Bobby Waters was not quite 14 years old when he saved the life of a pilot whose aircraft had crashed and burned near the air force base in Comox in 1952. Two years later, former governor general of Canada Vincent Massey presented Bobby with the George Medal for bravery at a ceremony at the Jericho garrison in Vancouver.
The story — which appears on a blog on the Comox Air Force Museum website — drew the attention of a few relatives of Bobby’s who recently paid the museum a visit. “We call it one of our museum moments,” volunteer Corrine Bainard said.
Eileen Waters of Hornby Island remembers her late uncle as a funny, big-hearted guy who liked to entertain children by doing things like placing seaweed on his head. “He was always a very jolly man,” said Eileen’s daughter, Jenny Smith. “He told the best jokes.”
Despite her uncle’s young age, Eileen said Bobby was quick to take action when the Lancaster aircraft crashed while returning from a practice flight on Nov. 24, 1952. “He put the rest of the people into action — like what they teach in first aid,” she said.
After summoning assistance, a citation states that Bobby fought his way through heavy bush and swam in order to reach the flaming aircraft. Upon reaching the wreckage, he noticed the pilot trapped inside. Despite the heat and danger of an explosion, he entered the burning aircraft, and dragged the dazed and injured occupant to safety. “This young lad’s courageous actions under the most dangerous and harassing circumstances was undoubtedly responsible for saving the life of the pilot,” the document states.
Waters, who was born in 1939, grew up near the base. He worked as a longshoreman and as a crane operator. He lived for a time in Toronto but “came back quickly,” said Eileen, recalling her uncle was an avid skeet shooter who raised hounds. He was married with a daughter, Lalani.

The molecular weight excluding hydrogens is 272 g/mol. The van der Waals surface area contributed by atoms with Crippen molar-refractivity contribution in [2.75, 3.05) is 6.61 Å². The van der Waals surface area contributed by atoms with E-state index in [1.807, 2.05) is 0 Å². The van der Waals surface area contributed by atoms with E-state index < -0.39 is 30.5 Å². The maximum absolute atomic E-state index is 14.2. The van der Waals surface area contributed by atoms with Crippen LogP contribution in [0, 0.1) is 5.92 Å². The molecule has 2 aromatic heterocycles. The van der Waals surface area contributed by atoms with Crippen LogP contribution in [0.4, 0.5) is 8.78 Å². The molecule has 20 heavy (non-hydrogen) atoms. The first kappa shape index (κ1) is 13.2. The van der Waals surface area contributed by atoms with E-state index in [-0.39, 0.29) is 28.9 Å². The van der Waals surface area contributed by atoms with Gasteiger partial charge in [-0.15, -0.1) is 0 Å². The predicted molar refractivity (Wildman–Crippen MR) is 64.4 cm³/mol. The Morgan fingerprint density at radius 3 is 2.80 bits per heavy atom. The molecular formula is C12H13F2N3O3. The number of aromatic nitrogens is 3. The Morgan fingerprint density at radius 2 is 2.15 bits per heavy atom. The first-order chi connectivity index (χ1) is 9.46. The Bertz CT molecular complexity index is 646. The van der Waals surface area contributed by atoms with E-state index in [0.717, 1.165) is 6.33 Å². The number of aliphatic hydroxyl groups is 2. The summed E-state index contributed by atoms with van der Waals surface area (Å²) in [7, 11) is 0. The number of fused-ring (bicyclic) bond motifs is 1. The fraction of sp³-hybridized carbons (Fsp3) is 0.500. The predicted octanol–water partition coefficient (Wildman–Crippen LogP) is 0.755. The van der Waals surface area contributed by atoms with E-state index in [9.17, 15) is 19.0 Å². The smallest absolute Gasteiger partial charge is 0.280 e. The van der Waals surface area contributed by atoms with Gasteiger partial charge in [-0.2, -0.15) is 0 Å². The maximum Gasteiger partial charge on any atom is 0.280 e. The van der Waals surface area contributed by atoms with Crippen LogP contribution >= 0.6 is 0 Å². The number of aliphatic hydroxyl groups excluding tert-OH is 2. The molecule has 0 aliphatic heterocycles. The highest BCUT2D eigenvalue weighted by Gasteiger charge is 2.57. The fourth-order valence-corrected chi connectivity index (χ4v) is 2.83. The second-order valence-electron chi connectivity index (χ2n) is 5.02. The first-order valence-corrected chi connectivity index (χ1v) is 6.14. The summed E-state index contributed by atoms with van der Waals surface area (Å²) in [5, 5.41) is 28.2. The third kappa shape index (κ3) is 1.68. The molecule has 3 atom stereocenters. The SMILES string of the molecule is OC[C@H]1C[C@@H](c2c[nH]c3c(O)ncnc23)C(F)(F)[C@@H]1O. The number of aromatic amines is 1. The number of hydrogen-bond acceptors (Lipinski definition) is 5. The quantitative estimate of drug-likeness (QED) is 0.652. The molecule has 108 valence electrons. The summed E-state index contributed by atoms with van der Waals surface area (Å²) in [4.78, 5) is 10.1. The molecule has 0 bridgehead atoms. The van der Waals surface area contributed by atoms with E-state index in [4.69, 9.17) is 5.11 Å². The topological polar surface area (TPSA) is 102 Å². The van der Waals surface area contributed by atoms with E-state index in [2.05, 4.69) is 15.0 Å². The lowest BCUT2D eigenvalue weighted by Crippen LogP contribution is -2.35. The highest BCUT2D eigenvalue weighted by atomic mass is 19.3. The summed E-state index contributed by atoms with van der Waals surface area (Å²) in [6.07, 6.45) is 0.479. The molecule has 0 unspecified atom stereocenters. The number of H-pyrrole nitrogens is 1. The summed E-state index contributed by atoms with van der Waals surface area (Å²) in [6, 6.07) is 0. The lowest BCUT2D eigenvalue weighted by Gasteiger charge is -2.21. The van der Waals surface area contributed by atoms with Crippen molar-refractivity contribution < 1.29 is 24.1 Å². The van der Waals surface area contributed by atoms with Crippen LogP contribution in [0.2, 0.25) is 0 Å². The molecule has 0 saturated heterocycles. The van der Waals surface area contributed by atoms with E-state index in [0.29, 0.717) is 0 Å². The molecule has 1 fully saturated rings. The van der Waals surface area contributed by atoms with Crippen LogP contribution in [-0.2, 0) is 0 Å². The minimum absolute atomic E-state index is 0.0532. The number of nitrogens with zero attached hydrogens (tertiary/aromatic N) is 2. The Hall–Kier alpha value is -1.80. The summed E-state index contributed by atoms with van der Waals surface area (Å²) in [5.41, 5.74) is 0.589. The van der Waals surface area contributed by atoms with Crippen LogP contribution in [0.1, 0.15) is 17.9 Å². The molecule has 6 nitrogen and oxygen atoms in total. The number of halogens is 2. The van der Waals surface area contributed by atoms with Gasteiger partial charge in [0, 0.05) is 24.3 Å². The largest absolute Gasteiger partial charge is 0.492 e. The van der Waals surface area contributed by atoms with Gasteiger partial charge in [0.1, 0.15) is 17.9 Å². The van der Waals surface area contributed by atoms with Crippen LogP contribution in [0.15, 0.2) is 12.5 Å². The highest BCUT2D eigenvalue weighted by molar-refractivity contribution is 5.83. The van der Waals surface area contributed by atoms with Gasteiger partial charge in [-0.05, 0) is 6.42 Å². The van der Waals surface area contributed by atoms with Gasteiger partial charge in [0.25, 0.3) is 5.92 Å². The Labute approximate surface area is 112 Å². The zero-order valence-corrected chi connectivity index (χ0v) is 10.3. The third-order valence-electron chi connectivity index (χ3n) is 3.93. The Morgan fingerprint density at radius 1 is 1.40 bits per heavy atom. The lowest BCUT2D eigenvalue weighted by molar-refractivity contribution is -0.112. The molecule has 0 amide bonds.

After Bobby passed away in 2007, his widow, Anne — now a Chemainus resident — donated his medal to the museum. He was the youngest person ever awarded the George Medal, which at the time was the second-highest award for bravery that could be bestowed on a citizen of a British Commonwealth nation.
As chance would have it, the museum contains a second story about another Waters — of no relation to Bobby — who was also awarded a George Medal for helping save the life of a pilot who had crashed. Master Corp. Harry John Waters was nearby when a Royal Canadian Air Force Sabre jet crashed and burst into flames on an airbase in Marville, France, July 21, 1955. Disregarding his safety, he rushed into the flames to assist the semi-conscious pilot, who had a broken back. Like Anne, Marie Waters also donated her late husband’s medal to the museum.